The total eclipse of 2017 is the first one visible from the contiguous United States in 38 years. It offers millions of Americans the opportunity to bask in the light of the solar corona for two minutes. The overwhelming majority of 2017 eclipse observers are "totality virgins", having never experienced a total eclipse before.
Just what is it like to stand in the Moon's shadow and watch daylight diminish to an eerie twilight? And what does the corona really look like? Has the total eclipse been completely over-hyped by the media or is it something even more?
There are few events in life that leave a permanent, indelible impression. A total eclipse of the Sun is just such an event. The simple act of recollection can quicken the pulse as vivid memories flood one’s mind.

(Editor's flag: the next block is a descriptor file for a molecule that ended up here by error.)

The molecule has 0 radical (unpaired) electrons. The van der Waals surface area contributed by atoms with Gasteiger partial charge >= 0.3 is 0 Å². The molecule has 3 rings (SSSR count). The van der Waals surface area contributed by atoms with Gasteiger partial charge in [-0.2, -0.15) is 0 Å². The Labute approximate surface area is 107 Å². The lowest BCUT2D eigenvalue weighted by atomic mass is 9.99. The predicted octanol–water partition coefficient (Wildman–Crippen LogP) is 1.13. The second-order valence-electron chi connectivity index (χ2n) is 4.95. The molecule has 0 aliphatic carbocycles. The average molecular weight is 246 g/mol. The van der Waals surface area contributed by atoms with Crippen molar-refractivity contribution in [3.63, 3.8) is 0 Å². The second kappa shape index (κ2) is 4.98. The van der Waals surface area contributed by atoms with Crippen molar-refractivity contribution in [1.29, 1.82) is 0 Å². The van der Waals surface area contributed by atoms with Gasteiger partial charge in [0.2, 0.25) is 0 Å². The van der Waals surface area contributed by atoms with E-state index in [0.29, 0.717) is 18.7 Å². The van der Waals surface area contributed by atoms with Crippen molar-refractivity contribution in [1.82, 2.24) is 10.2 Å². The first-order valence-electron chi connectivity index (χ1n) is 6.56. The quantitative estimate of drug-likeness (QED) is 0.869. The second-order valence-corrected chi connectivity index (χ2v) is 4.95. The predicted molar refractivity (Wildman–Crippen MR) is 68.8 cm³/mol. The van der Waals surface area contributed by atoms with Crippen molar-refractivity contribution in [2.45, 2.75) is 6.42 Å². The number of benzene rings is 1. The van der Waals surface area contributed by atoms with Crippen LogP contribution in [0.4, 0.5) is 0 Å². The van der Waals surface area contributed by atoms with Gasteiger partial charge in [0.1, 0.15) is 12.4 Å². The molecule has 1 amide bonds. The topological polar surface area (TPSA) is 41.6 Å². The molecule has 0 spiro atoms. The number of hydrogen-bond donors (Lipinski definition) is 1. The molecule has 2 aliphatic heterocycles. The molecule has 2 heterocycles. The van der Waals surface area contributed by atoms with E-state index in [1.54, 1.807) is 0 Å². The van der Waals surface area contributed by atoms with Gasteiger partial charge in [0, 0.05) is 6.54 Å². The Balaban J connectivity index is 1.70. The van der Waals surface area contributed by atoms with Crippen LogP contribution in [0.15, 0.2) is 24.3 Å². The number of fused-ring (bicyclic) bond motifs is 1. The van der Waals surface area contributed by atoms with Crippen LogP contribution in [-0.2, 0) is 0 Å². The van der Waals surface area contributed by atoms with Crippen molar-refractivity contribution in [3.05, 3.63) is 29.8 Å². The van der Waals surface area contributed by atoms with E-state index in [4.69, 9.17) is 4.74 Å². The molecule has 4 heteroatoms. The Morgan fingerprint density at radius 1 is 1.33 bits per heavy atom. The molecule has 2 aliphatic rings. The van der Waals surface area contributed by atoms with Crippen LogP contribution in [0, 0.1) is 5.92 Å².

It all begins with such little fanfare — a tiny notch along one edge of the Sun. An hour passes as the Moon slowly creeps across the Sun’s disk. In the final minutes, daylight grows feeble. A dark curtain rises in the west as the Moon’s shadow races towards you at speeds exceeding a thousand miles per hour. Suddenly, the darkness sweeps over you as the Sun’s light flickers out and totality begins.
I will share some eclipse accounts of my own as well as those of others, illustrated with images and video captured around the world with the hope of preparing you for your own experience with totality on August 21.